The Salt Lake Tribune, poring over the floorplans to the Romney family's new vacation house in Deer Valley, Utah, found a small 11-foot-by-5-foot room hidden behind some bookshelves. Which made us wonder what the former governor might be stashing away.

You can see the room in the blueprint at right. It's a little over 50 square feet, twice as long as it is wide. The document marks where the "hidden door" will be built in to shelving in the adjacent study. It's next to the "powder room" and the "coat room," which many people would call a "bathroom" and "closet."

Here are the best theories we came up with for what the room might hold.


It is a panic room.

Pro: If we learned anything from the first decade of the 21st century, it's that fancy houses have special rooms in which residents can hide in the event of a home invasion. Since the Romneys had to give up their Secret Service protection last November, it only makes sense that the family would go out of its way to ensure its safety.

Con: It seems like a panic room would be more effective if connected to a bedroom, not a study. Having to make your way past the murderers on the steps while trying to access your panic room seems prohibitive.

It is Romney's secret campaign memorabilia stash.

Pro: Romney, a proud, proper man, doesn't want to keep his old Romney-Ryan placards (with the word "Ryan" studiously crossed out) sitting out in his living room. So he asked the architects to create a little room into which he can escape when the mood suits him. He's sitting in his study, reading Townhall.com, and is overcome with the urge to remember the high points of 2012. He walks into the hidden room and the lights dim automatically. A podium rises from the floor and an Potemkin audience is projected on the far wall. Lawn signs are spotlit on the walls; his campaign site flickers on a nearby Dell. He gives his victory speech, again, twiddling a knob on the podium to raise or lower the volume of the "Romney! Romney!" chants.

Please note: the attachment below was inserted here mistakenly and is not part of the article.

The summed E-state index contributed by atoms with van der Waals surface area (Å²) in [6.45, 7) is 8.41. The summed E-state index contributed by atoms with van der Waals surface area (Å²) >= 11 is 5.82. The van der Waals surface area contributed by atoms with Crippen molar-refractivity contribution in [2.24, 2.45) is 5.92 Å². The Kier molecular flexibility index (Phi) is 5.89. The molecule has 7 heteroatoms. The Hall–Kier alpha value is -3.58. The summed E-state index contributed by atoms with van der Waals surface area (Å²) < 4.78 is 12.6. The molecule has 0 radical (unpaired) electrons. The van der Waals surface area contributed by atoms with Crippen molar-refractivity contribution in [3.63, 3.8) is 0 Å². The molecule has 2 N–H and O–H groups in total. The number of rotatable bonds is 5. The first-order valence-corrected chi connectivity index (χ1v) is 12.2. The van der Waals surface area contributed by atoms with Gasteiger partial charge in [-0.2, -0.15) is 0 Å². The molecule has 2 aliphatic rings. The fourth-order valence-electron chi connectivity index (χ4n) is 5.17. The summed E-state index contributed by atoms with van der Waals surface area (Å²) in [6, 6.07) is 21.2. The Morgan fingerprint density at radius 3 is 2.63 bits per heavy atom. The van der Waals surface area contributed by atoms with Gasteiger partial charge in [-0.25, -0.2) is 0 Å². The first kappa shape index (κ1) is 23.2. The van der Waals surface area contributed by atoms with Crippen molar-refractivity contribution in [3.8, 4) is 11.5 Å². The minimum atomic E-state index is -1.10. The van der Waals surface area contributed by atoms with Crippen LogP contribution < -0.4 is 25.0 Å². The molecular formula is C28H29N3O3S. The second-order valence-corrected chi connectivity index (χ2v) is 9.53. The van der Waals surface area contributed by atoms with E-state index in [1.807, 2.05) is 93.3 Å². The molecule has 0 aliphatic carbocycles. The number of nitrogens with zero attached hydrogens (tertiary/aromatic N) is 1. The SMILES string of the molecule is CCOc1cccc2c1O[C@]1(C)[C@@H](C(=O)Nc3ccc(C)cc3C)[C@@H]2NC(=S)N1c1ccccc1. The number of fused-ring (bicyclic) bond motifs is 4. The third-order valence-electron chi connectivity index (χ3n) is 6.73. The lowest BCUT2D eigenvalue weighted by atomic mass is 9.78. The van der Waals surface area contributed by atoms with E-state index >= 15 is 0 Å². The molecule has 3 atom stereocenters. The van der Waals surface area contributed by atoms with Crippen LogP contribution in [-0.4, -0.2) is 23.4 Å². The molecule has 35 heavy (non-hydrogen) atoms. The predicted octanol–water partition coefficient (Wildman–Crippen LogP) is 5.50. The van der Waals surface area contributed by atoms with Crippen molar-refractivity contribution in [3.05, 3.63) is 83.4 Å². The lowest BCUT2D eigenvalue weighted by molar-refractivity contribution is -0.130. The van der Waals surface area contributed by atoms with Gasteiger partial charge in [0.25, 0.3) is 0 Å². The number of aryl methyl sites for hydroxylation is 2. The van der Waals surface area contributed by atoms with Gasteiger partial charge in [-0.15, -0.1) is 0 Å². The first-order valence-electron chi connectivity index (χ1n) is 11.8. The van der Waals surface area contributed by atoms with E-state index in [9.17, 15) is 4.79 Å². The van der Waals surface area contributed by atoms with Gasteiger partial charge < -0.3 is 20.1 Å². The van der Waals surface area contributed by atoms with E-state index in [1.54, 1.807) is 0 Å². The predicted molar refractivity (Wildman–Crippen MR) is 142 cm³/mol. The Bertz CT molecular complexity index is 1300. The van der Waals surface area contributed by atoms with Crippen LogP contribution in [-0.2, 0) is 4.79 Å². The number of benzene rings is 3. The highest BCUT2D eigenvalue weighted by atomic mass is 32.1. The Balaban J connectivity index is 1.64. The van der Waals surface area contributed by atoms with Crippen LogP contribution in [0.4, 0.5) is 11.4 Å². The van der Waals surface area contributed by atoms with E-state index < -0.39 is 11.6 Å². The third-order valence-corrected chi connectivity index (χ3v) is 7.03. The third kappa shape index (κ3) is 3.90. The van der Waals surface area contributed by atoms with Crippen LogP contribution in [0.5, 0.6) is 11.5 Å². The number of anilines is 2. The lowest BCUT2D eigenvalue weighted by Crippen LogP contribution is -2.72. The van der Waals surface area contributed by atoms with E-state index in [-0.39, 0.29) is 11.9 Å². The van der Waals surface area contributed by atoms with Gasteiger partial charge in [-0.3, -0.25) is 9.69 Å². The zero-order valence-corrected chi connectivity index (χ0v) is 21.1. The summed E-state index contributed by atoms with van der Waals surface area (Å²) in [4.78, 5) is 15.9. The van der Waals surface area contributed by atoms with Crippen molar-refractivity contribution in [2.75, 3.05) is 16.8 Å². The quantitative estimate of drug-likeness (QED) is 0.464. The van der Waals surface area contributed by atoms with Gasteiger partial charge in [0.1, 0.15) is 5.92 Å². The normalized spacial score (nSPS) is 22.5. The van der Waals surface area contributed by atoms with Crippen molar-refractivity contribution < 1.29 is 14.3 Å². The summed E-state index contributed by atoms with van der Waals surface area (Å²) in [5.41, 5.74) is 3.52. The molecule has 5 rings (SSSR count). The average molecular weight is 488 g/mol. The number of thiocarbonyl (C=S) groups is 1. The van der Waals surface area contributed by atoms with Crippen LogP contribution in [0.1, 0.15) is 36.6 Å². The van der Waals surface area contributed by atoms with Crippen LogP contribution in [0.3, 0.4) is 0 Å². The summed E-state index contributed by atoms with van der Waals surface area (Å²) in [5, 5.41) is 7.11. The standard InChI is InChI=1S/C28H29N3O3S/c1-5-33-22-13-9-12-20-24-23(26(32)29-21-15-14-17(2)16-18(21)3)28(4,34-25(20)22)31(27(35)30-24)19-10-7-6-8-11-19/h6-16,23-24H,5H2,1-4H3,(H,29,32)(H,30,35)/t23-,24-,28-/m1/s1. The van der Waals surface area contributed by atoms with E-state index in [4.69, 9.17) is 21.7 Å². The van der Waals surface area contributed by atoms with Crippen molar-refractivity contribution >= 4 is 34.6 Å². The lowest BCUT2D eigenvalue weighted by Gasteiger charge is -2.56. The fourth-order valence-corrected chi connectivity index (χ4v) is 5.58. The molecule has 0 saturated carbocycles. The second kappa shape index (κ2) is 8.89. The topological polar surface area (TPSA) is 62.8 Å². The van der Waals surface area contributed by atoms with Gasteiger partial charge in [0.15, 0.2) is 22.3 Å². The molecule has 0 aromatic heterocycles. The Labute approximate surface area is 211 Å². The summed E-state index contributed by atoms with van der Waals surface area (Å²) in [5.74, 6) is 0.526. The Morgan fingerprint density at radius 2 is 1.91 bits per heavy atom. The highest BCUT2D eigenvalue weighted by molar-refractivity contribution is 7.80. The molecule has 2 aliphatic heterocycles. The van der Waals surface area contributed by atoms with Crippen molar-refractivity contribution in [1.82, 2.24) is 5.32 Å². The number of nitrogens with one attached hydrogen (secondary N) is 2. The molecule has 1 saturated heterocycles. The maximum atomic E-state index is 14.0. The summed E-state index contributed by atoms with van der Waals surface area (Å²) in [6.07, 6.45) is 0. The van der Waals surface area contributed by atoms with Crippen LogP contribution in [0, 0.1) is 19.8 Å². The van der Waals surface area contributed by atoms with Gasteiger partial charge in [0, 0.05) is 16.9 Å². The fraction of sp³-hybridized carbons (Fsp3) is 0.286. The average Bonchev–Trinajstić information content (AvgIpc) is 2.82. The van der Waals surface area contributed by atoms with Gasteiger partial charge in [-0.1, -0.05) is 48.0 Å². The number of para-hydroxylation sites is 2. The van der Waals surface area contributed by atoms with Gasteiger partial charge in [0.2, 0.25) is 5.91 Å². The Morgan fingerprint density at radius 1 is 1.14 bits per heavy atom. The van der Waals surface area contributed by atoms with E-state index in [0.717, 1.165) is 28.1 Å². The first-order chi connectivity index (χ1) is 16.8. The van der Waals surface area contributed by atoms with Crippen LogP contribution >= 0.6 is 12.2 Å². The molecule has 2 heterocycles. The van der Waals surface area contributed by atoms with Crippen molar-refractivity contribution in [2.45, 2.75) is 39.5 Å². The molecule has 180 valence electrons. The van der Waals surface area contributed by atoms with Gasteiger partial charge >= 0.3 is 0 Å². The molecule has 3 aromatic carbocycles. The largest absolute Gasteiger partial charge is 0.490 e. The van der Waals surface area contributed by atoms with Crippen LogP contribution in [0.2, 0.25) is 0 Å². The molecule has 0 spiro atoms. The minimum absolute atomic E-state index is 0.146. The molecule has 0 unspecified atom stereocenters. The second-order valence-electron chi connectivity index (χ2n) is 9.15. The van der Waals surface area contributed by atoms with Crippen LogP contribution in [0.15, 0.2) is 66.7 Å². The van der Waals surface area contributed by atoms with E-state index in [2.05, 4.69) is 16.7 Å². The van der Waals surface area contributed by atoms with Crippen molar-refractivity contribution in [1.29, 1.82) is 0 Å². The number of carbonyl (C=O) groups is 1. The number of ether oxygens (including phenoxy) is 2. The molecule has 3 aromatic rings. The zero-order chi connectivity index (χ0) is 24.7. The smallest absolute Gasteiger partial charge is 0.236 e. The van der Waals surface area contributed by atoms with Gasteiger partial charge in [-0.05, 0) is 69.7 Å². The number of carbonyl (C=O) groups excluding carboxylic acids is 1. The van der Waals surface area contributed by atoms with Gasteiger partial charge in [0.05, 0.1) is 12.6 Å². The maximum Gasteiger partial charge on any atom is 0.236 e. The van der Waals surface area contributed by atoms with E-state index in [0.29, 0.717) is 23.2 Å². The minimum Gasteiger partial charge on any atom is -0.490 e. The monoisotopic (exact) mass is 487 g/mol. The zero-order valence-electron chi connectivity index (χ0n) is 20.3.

Con: Romney probably doesn't want to remember that campaign that often.

It is a secret room for the sake of having a secret room.

Pro: Admit it: If you were rich and building your fifth house, you'd be tempted to build-in a Scooby Doo-style hidden room. Like in a castle! Imagine the pranks that Mitt could play on Tagg's kids! Now you see Grandpa Mitt; now he disappeared without a trace. Good stuff.

Con: There are no cons to this.

It is a testament to those killed with Romney's deceased husband's guns.

Oh, sorry. That's the Winchester Mystery House.

It is storage.

Pro: This is the angle the Tribune took, though even the paper still left a little room for mystery.

The architectural drawings say it’s for "office storage." It measures 11 feet long and is lined with cabinets. The "hidden door," as it’s labeled on the documents, is masked as a bookshelf and swings into the study. There are no other details, and Romney’s spokeswoman declined to comment.

(Is it the same spokesperson from the campaign? If not, how much easier is that job these days?)

Con: This is boring — and if there's one thing Mitt Romney is not, it is boring.

It will hold a meth lab.

Pro: Honestly, this one seems far fetched.

Con: And besides, Romney probably already goes to bed each night on a giant pile of money.

Hat-tip: Political Wire.